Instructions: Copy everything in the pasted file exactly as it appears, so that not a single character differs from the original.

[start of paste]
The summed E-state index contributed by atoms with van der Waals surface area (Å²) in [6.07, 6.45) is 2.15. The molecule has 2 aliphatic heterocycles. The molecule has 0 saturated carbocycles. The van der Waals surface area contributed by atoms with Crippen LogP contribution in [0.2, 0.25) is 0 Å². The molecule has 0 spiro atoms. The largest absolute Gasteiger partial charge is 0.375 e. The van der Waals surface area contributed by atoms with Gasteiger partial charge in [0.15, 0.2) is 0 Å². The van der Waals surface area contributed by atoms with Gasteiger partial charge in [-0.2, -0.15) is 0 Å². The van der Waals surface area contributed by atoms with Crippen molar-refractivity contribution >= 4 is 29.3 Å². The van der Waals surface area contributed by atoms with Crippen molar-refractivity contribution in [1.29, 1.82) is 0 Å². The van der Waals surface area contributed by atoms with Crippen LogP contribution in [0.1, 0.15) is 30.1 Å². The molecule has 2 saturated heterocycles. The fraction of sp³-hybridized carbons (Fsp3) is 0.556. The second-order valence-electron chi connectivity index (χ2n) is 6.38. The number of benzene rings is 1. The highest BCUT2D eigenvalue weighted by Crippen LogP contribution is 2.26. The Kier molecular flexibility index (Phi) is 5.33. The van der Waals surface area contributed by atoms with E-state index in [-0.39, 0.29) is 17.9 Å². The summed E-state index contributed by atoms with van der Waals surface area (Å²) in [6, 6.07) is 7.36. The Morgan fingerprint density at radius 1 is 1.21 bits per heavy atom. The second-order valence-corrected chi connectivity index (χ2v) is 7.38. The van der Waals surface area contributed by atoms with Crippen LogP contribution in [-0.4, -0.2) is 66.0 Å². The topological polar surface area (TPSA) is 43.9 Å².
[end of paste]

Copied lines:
The summed E-state index contributed by atoms with van der Waals surface area (Å²) in [6.07, 6.45) is 2.15. The molecule has 2 aliphatic heterocycles. The molecule has 0 saturated carbocycles. The van der Waals surface area contributed by atoms with Crippen LogP contribution in [0.2, 0.25) is 0 Å². The molecule has 0 spiro atoms. The largest absolute Gasteiger partial charge is 0.375 e. The van der Waals surface area contributed by atoms with Gasteiger partial charge in [0.15, 0.2) is 0 Å². The van der Waals surface area contributed by atoms with Gasteiger partial charge in [-0.2, -0.15) is 0 Å². The van der Waals surface area contributed by atoms with Crippen molar-refractivity contribution >= 4 is 29.3 Å². The van der Waals surface area contributed by atoms with Crippen molar-refractivity contribution in [1.29, 1.82) is 0 Å². The van der Waals surface area contributed by atoms with Crippen LogP contribution in [0.1, 0.15) is 30.1 Å². The molecule has 2 saturated heterocycles. The fraction of sp³-hybridized carbons (Fsp3) is 0.556. The second-order valence-electron chi connectivity index (χ2n) is 6.38. The number of benzene rings is 1. The highest BCUT2D eigenvalue weighted by Crippen LogP contribution is 2.26. The Kier molecular flexibility index (Phi) is 5.33. The van der Waals surface area contributed by atoms with E-state index in [-0.39, 0.29) is 17.9 Å². The summed E-state index contributed by atoms with van der Waals surface area (Å²) in [6, 6.07) is 7.36. The Morgan fingerprint density at radius 1 is 1.21 bits per heavy atom. The second-order valence-corrected chi connectivity index (χ2v) is 7.38. The van der Waals surface area contributed by atoms with Crippen LogP contribution in [-0.4, -0.2) is 66.0 Å². The topological polar surface area (TPSA) is 43.9 Å².